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5 Surprising Marketing Predictions for 2017 – and What We’ve Learned from 2016

January 03, 2017

By Sherice Jacob

2016 has been an exciting year full of unexpected booms and busts in the marketing and technology world, making us look toward 2017 with eager anticipation. So what predictions came true and which ones started with a bang, but ultimately fizzled out? Let’s take a closer look:

1. Blended Marketing Continued to Dominate in 2016

To the surprise of no one who monitors these kinds of things, mobile marketing continued to dominate the web as I predicted back at the end of 2015. However, just as the incredible rise of ad blockers on the web has filtered out much of the advertising noise, so too are consumer bombarded by omni-channel offers that don’t really meet their needs, or happen at inopportune times.

As a result, consumers are being much more selective about the apps they install, the sites they visit and the emails they receive. If you’re not doing enough to stay at the top of their minds in ways that aren’t intrusive, you’re giving yourself a one-way ticket to UnsubscribeLand.

This is why many businesses look at omni-channel as more risk than reward. Do you really want to be everywhere the customer is all the time? Does the customer want you to be? Are you more of an elegant butterfly in their minds, or a pesky fly? If you don’t take the time to refine and chart your marketing course appropriately, they’ll make that decision for you.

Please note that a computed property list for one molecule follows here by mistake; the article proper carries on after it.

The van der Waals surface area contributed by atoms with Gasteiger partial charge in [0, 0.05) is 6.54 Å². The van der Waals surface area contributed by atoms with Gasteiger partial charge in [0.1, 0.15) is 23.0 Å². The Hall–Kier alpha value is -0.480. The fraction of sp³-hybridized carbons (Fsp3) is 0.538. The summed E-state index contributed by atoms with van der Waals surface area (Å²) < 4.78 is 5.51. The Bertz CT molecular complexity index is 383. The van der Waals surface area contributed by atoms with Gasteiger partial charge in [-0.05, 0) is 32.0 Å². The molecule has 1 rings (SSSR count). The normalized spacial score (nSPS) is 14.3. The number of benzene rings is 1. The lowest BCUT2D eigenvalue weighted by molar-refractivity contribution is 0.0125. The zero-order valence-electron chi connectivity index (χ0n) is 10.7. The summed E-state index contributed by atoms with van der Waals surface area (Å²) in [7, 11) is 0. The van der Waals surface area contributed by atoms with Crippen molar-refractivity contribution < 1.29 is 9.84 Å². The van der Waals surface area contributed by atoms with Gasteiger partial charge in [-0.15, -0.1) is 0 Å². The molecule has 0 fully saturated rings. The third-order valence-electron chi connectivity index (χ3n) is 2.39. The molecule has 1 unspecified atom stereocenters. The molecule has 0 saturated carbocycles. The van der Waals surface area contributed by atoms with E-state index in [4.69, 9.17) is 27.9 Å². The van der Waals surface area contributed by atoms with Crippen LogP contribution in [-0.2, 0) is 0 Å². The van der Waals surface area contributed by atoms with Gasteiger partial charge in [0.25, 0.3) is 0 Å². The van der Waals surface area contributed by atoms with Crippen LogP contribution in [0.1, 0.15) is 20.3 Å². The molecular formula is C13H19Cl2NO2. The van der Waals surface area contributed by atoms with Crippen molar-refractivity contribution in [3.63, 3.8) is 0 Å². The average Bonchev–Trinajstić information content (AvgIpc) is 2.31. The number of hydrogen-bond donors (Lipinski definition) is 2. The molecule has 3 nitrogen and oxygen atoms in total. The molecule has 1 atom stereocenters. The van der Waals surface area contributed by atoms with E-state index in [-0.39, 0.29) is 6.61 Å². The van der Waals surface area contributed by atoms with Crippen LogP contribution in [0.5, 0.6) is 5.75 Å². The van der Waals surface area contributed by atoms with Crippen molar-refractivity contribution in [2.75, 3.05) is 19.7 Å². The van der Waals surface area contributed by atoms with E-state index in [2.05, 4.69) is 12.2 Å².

Social media and mobile media continued to blur the lines with integrated shopping, recommendations, videos and reviews – creating an even greater push to get noticed among the amalgamated chunk of product pitches, retargeting ads and “I’m-an-authority-look-at-me” videos. As more and more advertisers step up to the plate, they look at what others are doing and then copy their efforts – rather than test on their own to see what their unique audience would respond to.

And, in an effort to get in on this big, blended push, Google shifted its search results to include video, recent news, location information and other details to help match the user with their search request even faster and more thoroughly than before.

So if everything’s coming together in a more finely-tuned customer experience, what didn’t really take off as well as we expected it to?

2. From Lifestyle Apps to Augmented Reality

I had originally predicted that 2016 would see the rise and greater adoption of lifestyle apps – meaning apps that people installed as a reflection of who they were. These could be a combination fitness-weather-diet tracker app rather than having apps for all three of these items. But the looming spectre of data overages constantly nipping at their heels means developers have tended to go easy on what’s available via app versus the much more open and accommodating web.

What stirred everyone’s imagination was augmented reality. The undisputed summer hit was Pokemon Go, but it, too, failed to gain much traction after the initial buzz wore off. Still, it was a masterpiece of gamification and as mobile becomes more powerful, we can …read more

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